Digital privacy advocates have submitted amicus briefs calling on a federal judge to approve Apple’s request not to be forced into building software to assist the FBI break into the iPhone of one of the San Bernardino shooters. [Reuters]

Senate Homeland Security Committee Chairman Ron Johnson is supporting a compromise bill on encryption, an alternative to the approach being pushed by Sens Richard Burr and Dianne Feinstein that would force companies to provide assistance under court order. [The Hill’s Cory Bennett] 

The New York Times editorial board comments on a federal judge in Brooklyn’s ruling in Apple’s favor against the Justice Department, concluding with Judge Orenstein’s point that “it is the responsibility of the courts and Congress to put sensible limits on how law enforcement collects evidence.”

The executive chairman of Alphabet, Google’s parent company will head up a new Defense Department board tasked with bringing Silicon Valley’s culture to the Pentagon. [The Hill’s Rebecca Kheel]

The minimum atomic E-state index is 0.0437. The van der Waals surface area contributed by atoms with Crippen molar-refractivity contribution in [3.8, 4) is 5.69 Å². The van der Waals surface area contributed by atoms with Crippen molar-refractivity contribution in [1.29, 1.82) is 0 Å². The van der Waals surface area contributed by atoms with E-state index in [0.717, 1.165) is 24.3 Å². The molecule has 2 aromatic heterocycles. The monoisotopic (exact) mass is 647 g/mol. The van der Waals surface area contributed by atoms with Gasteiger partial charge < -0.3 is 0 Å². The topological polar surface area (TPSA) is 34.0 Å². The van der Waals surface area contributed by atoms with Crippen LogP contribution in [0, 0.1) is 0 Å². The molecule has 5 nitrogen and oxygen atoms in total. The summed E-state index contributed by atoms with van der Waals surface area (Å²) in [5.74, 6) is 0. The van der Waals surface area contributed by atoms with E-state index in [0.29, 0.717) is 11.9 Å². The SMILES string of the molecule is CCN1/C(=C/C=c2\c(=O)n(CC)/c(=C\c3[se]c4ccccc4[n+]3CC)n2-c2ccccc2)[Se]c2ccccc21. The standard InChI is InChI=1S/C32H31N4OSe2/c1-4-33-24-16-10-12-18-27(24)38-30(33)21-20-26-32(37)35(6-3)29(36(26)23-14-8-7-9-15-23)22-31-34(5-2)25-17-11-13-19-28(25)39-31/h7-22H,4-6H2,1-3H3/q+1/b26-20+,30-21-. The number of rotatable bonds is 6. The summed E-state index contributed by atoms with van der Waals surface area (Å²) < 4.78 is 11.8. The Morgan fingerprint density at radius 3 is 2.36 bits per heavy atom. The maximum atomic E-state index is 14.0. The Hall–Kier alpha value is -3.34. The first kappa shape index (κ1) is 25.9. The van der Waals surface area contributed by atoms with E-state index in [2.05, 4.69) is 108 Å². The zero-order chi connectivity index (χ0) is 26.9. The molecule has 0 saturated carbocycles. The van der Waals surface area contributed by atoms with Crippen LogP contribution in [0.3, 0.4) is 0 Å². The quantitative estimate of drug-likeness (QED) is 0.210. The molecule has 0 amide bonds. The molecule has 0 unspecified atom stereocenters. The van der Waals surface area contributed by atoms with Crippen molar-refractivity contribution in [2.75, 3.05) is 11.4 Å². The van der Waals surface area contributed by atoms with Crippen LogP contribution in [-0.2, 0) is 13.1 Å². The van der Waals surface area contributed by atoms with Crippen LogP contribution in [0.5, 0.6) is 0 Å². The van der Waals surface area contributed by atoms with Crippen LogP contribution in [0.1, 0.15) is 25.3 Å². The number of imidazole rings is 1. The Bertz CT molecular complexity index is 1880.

Two clashes in southeast Turkey have resulted in the deaths of three Turkish soldiers and ten Kurdish militants, the Turkish army reported yesterday. They are the latest of hundreds of deaths since a ceasefire collapsed last summer. [Reuters]

Two women were shot and killed by police in Istanbul, Turkey yesterday as they hid following an attack with guns and a hand grenade, which failed to explode, on a police bus outside a riot police station. The police are trying to identify the women. No group has claimed responsibility for the attack, but both Kurdish rebels and a far-left militant organization have recently attacked police in the area. [AP]